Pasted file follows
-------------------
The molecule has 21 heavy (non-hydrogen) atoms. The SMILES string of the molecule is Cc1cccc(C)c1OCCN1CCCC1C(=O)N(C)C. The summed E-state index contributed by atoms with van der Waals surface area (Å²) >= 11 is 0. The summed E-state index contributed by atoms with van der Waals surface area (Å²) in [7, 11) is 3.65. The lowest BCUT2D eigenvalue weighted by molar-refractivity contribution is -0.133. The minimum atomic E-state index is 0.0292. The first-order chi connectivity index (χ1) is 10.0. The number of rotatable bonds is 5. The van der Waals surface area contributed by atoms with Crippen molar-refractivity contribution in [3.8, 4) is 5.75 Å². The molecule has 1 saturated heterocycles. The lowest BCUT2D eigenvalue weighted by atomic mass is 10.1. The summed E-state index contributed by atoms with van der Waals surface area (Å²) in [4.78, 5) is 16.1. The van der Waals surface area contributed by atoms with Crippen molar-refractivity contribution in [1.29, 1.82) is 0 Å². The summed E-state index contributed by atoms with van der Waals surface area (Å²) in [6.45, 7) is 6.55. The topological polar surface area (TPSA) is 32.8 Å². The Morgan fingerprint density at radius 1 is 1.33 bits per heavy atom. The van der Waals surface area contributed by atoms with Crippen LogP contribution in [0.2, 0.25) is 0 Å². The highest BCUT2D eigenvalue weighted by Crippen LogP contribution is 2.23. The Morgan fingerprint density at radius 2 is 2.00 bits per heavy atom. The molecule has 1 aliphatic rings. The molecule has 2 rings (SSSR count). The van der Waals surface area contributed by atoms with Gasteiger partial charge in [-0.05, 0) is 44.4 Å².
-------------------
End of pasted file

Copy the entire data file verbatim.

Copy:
The molecule has 21 heavy (non-hydrogen) atoms. The SMILES string of the molecule is Cc1cccc(C)c1OCCN1CCCC1C(=O)N(C)C. The summed E-state index contributed by atoms with van der Waals surface area (Å²) >= 11 is 0. The summed E-state index contributed by atoms with van der Waals surface area (Å²) in [7, 11) is 3.65. The lowest BCUT2D eigenvalue weighted by molar-refractivity contribution is -0.133. The minimum atomic E-state index is 0.0292. The first-order chi connectivity index (χ1) is 10.0. The number of rotatable bonds is 5. The van der Waals surface area contributed by atoms with Crippen molar-refractivity contribution in [3.8, 4) is 5.75 Å². The molecule has 1 saturated heterocycles. The lowest BCUT2D eigenvalue weighted by atomic mass is 10.1. The summed E-state index contributed by atoms with van der Waals surface area (Å²) in [4.78, 5) is 16.1. The van der Waals surface area contributed by atoms with Crippen molar-refractivity contribution in [1.29, 1.82) is 0 Å². The summed E-state index contributed by atoms with van der Waals surface area (Å²) in [6.45, 7) is 6.55. The topological polar surface area (TPSA) is 32.8 Å². The Morgan fingerprint density at radius 1 is 1.33 bits per heavy atom. The van der Waals surface area contributed by atoms with Crippen LogP contribution in [0.2, 0.25) is 0 Å². The highest BCUT2D eigenvalue weighted by Crippen LogP contribution is 2.23. The Morgan fingerprint density at radius 2 is 2.00 bits per heavy atom. The molecule has 1 aliphatic rings. The molecule has 2 rings (SSSR count). The van der Waals surface area contributed by atoms with Gasteiger partial charge in [-0.05, 0) is 44.4 Å².